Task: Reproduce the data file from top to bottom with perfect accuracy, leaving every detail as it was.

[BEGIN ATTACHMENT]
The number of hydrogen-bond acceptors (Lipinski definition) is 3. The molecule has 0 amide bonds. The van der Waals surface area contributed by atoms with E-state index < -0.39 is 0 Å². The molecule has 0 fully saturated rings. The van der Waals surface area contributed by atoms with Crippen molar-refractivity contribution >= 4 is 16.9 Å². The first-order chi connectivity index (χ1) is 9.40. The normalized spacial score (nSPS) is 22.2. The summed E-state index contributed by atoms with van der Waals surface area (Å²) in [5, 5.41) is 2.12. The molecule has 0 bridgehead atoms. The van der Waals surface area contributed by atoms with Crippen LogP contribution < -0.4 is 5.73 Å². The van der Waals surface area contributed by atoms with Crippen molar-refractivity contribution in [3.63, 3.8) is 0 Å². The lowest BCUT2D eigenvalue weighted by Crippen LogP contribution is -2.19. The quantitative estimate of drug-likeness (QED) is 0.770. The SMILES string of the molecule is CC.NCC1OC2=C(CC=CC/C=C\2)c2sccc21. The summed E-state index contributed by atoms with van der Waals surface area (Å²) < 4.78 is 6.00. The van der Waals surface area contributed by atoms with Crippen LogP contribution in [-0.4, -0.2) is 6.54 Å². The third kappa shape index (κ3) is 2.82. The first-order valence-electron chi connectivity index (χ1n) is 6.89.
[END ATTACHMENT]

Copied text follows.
The number of hydrogen-bond acceptors (Lipinski definition) is 3. The molecule has 0 amide bonds. The van der Waals surface area contributed by atoms with E-state index < -0.39 is 0 Å². The molecule has 0 fully saturated rings. The van der Waals surface area contributed by atoms with Crippen molar-refractivity contribution >= 4 is 16.9 Å². The first-order chi connectivity index (χ1) is 9.40. The normalized spacial score (nSPS) is 22.2. The summed E-state index contributed by atoms with van der Waals surface area (Å²) in [5, 5.41) is 2.12. The molecule has 0 bridgehead atoms. The van der Waals surface area contributed by atoms with Crippen LogP contribution < -0.4 is 5.73 Å². The van der Waals surface area contributed by atoms with Crippen molar-refractivity contribution in [3.63, 3.8) is 0 Å². The lowest BCUT2D eigenvalue weighted by Crippen LogP contribution is -2.19. The quantitative estimate of drug-likeness (QED) is 0.770. The SMILES string of the molecule is CC.NCC1OC2=C(CC=CC/C=C\2)c2sccc21. The summed E-state index contributed by atoms with van der Waals surface area (Å²) < 4.78 is 6.00. The van der Waals surface area contributed by atoms with Crippen LogP contribution in [-0.4, -0.2) is 6.54 Å². The third kappa shape index (κ3) is 2.82. The first-order valence-electron chi connectivity index (χ1n) is 6.89.